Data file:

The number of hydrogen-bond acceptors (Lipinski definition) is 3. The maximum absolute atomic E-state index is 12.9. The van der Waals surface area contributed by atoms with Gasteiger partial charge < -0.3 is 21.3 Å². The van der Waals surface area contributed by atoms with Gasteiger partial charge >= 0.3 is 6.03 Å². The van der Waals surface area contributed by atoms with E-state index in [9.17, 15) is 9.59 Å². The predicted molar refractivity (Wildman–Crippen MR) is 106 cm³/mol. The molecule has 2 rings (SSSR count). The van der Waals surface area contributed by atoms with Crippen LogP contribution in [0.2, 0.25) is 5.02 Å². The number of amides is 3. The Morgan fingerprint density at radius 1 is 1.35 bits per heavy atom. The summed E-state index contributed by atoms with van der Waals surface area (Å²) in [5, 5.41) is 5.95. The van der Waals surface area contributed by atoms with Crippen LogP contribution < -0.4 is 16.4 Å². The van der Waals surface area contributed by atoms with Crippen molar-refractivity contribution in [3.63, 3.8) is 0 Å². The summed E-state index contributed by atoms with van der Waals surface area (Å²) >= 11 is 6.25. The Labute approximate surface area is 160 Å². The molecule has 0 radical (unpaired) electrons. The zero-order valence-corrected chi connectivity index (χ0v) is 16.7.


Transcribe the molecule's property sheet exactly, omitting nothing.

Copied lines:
The number of hydrogen-bond acceptors (Lipinski definition) is 3. The maximum absolute atomic E-state index is 12.9. The van der Waals surface area contributed by atoms with Gasteiger partial charge < -0.3 is 21.3 Å². The van der Waals surface area contributed by atoms with Gasteiger partial charge >= 0.3 is 6.03 Å². The van der Waals surface area contributed by atoms with E-state index in [9.17, 15) is 9.59 Å². The predicted molar refractivity (Wildman–Crippen MR) is 106 cm³/mol. The molecule has 2 rings (SSSR count). The van der Waals surface area contributed by atoms with Crippen LogP contribution in [0.2, 0.25) is 5.02 Å². The number of amides is 3. The Morgan fingerprint density at radius 1 is 1.35 bits per heavy atom. The summed E-state index contributed by atoms with van der Waals surface area (Å²) in [5, 5.41) is 5.95. The van der Waals surface area contributed by atoms with Crippen LogP contribution < -0.4 is 16.4 Å². The van der Waals surface area contributed by atoms with Crippen molar-refractivity contribution in [3.63, 3.8) is 0 Å². The summed E-state index contributed by atoms with van der Waals surface area (Å²) >= 11 is 6.25. The Labute approximate surface area is 160 Å². The molecule has 0 radical (unpaired) electrons. The zero-order valence-corrected chi connectivity index (χ0v) is 16.7.